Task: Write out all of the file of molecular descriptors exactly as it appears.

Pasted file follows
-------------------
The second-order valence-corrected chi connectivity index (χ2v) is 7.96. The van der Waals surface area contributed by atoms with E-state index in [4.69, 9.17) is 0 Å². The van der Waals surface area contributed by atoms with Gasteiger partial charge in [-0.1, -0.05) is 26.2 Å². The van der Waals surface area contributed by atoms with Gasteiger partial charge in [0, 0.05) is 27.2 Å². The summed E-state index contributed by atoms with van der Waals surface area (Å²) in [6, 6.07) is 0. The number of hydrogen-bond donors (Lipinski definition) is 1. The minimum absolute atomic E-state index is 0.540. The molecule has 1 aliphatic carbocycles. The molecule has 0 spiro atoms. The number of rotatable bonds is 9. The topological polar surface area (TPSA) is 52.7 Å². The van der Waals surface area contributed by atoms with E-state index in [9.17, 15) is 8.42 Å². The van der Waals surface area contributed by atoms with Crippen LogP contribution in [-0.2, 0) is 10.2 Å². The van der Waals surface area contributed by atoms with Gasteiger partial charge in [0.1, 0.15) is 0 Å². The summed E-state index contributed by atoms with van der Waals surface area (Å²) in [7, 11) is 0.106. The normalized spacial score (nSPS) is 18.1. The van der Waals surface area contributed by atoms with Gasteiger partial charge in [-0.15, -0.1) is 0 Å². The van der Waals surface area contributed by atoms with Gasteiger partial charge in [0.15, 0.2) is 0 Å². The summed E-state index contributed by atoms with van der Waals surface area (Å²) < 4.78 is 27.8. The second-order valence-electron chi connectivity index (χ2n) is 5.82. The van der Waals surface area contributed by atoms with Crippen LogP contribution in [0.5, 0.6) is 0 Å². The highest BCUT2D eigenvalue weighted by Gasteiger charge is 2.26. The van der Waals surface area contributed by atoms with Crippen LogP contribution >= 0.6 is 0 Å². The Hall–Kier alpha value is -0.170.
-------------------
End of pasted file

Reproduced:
The second-order valence-corrected chi connectivity index (χ2v) is 7.96. The van der Waals surface area contributed by atoms with E-state index in [4.69, 9.17) is 0 Å². The van der Waals surface area contributed by atoms with Gasteiger partial charge in [-0.1, -0.05) is 26.2 Å². The van der Waals surface area contributed by atoms with Gasteiger partial charge in [0, 0.05) is 27.2 Å². The summed E-state index contributed by atoms with van der Waals surface area (Å²) in [6, 6.07) is 0. The number of hydrogen-bond donors (Lipinski definition) is 1. The minimum absolute atomic E-state index is 0.540. The molecule has 1 aliphatic carbocycles. The molecule has 0 spiro atoms. The number of rotatable bonds is 9. The topological polar surface area (TPSA) is 52.7 Å². The van der Waals surface area contributed by atoms with E-state index in [9.17, 15) is 8.42 Å². The van der Waals surface area contributed by atoms with Crippen LogP contribution in [-0.2, 0) is 10.2 Å². The van der Waals surface area contributed by atoms with Gasteiger partial charge in [0.1, 0.15) is 0 Å². The summed E-state index contributed by atoms with van der Waals surface area (Å²) in [7, 11) is 0.106. The normalized spacial score (nSPS) is 18.1. The van der Waals surface area contributed by atoms with Gasteiger partial charge in [-0.15, -0.1) is 0 Å². The van der Waals surface area contributed by atoms with Gasteiger partial charge in [0.15, 0.2) is 0 Å². The summed E-state index contributed by atoms with van der Waals surface area (Å²) < 4.78 is 27.8. The second-order valence-electron chi connectivity index (χ2n) is 5.82. The van der Waals surface area contributed by atoms with Crippen LogP contribution in [0.5, 0.6) is 0 Å². The highest BCUT2D eigenvalue weighted by Gasteiger charge is 2.26. The van der Waals surface area contributed by atoms with Crippen LogP contribution >= 0.6 is 0 Å². The Hall–Kier alpha value is -0.170.